Every year at this time, we at CTLatinoNews.com take a look back at some of the people and issues we have covered during the past year and try to highlight some of the Latinos in our state who stand out in their efforts – many as volunteers – for the betterment of the community. Some are better known than others, others quietly work in the background but they all display the same qualities – a sense of duty and desire to give back to their communities. This year our editorial team has identified five ‘Champions of Change’ for 2017.
We have selected two individuals and for the first time three organizations or groups of people who have come together for a common goal. Collectively these groups are having a significant impact on the state’s Latino community. We congratulate all of them and thank them for your commitment, hard work and caring. Leading our ‘Champions of Change’ list this year, the New Britain Latino Coalition, which several years ago took over the mission of creating a monument and park to honor the ‘Borinqueneers’. That is the nickname the members of 65th Infantry Regiment from Puerto Rico chose after enduring discrimination and hardship as they fought valiantly in four wars for the United States.
The idea to create a tribute in the city actually began over five years ago; the effort then stalled for awhile until the New Britain Latino Coalition, a bi-partisan organization made up entirely of volunteers, stepped in and despite setbacks is getting ready for the monument and park’s dedication in the spring of 2018.
The monument will be the centerpiece of a memorial park which will be the largest U.S. monument recognizing these heroes. There are many of you who kept this project moving, so on behalf of the state’s Latinos, we thank all of you for not giving up and ensuring this piece of history will be shared now and for years to come.
Our next ‘Champions of Change’ is also a group, actually several groups, of volunteers. They are the multitude of people who sprang into action soon after learning the harsh reality of the devastation of Hurricane Maria in Puerto Rico.
It was one of the darkest days in the island’s history, leaving the island’s 3.5 million residents without power, clean water and other necessities. But while the federal government’s response and President Trump’s cavalier attitude toward this huge humanitarian crisis added to the gloom, Connecticut’s Puerto Rican community and its friends have provided a bright beacon of hope.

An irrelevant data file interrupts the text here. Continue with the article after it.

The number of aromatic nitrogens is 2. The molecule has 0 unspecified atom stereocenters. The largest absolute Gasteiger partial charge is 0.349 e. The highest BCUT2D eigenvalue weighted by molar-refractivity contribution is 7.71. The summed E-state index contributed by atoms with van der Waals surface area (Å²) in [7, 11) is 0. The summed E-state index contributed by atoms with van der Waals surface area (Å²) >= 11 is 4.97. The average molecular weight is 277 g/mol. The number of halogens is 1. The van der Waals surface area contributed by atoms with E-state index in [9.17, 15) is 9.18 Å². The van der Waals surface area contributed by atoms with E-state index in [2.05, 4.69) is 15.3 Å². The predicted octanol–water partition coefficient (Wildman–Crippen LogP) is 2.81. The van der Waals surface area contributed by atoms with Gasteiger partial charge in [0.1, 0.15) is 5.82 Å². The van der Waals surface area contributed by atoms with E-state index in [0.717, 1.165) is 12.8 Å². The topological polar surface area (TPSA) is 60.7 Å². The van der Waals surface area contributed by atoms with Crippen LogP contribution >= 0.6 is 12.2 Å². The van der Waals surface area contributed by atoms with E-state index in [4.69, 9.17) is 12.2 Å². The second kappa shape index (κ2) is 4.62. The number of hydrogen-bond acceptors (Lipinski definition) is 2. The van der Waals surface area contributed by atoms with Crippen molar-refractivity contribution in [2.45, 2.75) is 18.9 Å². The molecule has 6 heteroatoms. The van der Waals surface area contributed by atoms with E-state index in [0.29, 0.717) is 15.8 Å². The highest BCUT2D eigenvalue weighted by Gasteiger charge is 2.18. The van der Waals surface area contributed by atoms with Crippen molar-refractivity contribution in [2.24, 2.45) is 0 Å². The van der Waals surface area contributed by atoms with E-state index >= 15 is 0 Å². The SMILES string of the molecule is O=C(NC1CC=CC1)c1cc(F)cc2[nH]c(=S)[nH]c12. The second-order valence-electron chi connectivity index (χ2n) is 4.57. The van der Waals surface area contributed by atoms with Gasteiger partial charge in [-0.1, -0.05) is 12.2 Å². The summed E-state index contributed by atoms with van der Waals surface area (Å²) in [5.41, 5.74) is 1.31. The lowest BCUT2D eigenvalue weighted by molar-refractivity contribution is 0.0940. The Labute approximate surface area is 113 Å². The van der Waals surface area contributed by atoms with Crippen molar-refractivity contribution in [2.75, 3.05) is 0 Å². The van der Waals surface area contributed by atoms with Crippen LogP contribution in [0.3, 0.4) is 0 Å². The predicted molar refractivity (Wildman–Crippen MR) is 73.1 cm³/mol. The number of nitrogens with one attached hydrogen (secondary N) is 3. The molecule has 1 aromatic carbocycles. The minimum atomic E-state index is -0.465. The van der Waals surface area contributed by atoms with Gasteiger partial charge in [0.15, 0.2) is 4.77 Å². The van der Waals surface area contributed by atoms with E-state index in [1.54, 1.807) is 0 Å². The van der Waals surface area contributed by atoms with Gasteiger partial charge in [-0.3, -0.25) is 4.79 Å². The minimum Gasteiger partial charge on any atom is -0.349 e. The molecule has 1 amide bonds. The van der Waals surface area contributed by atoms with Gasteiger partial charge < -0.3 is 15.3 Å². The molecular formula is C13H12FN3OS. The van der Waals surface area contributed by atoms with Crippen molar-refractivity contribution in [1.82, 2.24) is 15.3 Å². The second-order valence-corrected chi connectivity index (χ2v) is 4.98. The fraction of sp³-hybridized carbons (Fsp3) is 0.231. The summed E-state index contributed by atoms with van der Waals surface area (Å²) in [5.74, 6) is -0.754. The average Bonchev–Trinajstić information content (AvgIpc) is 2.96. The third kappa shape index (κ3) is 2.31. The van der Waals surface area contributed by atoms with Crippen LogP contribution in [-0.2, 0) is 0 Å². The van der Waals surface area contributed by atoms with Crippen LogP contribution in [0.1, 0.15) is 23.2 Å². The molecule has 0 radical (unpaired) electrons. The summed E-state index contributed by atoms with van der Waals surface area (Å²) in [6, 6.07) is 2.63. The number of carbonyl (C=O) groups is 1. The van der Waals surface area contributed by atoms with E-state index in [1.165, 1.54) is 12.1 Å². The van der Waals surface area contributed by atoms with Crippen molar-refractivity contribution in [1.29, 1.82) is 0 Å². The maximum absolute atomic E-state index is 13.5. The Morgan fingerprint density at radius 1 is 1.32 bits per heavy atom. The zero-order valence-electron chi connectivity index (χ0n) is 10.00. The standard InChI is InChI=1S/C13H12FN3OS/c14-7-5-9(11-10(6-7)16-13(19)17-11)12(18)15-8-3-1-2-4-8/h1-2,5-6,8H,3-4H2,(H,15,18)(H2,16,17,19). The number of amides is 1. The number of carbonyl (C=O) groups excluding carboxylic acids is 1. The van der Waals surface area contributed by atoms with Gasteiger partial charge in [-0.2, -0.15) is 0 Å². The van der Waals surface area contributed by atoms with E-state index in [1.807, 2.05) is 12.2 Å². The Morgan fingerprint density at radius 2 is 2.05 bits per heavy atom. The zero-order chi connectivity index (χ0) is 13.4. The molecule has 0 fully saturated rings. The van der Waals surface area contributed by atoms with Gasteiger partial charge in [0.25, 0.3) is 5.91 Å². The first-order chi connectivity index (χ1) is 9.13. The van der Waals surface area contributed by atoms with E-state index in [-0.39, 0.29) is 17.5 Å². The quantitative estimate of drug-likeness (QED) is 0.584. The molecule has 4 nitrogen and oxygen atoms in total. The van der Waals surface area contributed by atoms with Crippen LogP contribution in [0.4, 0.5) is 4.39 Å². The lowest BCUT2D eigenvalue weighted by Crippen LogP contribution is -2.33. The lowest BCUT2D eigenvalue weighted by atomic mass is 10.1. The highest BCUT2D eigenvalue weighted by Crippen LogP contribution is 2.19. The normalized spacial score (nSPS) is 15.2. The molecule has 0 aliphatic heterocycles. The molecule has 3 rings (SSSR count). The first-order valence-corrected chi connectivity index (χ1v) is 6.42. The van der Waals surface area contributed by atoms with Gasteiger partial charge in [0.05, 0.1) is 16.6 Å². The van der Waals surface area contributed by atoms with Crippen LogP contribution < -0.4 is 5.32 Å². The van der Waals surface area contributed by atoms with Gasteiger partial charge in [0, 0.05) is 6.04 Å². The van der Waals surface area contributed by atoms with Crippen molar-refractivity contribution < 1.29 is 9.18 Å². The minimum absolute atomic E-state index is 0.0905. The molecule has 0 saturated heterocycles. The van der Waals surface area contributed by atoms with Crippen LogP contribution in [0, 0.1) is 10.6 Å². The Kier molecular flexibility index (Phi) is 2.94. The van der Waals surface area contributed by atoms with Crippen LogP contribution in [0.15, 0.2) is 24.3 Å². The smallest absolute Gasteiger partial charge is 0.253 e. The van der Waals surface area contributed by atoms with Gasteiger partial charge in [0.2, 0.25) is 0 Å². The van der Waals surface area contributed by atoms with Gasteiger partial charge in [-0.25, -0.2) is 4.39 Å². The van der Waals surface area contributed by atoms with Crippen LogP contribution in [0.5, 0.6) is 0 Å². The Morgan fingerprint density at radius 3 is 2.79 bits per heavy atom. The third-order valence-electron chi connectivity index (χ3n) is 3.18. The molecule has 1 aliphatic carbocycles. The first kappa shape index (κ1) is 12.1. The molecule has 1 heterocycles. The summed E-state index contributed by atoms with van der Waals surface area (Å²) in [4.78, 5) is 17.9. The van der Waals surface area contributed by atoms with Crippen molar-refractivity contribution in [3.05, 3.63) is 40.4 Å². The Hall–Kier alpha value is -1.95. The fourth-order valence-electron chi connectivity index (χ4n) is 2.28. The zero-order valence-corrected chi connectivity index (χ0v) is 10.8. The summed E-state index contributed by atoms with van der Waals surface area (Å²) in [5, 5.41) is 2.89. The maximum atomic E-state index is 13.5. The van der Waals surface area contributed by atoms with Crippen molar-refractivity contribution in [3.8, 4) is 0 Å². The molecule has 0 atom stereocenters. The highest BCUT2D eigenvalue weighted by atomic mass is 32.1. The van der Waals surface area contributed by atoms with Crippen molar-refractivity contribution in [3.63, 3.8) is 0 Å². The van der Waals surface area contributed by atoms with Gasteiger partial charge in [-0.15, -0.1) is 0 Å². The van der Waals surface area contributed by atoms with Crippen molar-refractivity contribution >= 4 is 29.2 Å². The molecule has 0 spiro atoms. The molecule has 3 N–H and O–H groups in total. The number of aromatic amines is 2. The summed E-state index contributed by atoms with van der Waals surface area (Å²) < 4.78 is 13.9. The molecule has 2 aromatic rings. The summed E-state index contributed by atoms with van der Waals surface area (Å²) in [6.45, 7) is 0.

In recent months, community-driven efforts to support the people of Puerto Rico have expanded from sending supplies and money to the devastated island, to creating Resource Centers around the state to help thousands of Puerto Ricans, as well as many Virgin Islanders, who are coming to Connecticut for shelter and less perilous living conditions while their homelands are rebuilt.
Without funds, volunteers created an extensive network of Hispanic organizations, emergency and welfare agencies, local school systems, charities, hospitals and government agencies to create one-stop operations where the displaced islanders can obtain warm clothing, food, health care and other necessities, such as baby supplies, as well as onsite access and referrals to job search and training, mental health counseling, English as a Second Language programs and applications for the limited temporary housing offered by the Federal Emergency Management Agency.
Some of the more prominent of the multi-faceted relief programs are the Center for Our Caribbean Friends in Hartford, which is coordinated through the Capital Region Educational Center; the Bridgeport center organized by the city and Career Resources Inc.; New Haven’s support program, which uses the Junta for Progressive Action as a clearinghouse.
Thanks to all of you who have and continue to help the people of Puerto Rico and other devastated islands through your volunteerism. You are all indeed are ‘Champions of Change’.
Connecticut Chapter in the southern part of the state and the NAHN’s Hartford chapter. The two are made up entirely of volunteers, nurses who, in addition to their jobs, then dedicate their time – evenings or weekends – to help improve health care for all people and, in particular, Hispanics.
They do this by not only holding events in order to raise money for college scholarships for Latino students interested in nursing careers, they also hold community health education events, and speak at events. CTLatinoNews.com is proud to select your organizations and all your members as ‘Champions of Change’ for 2017. Thank you and congratulations!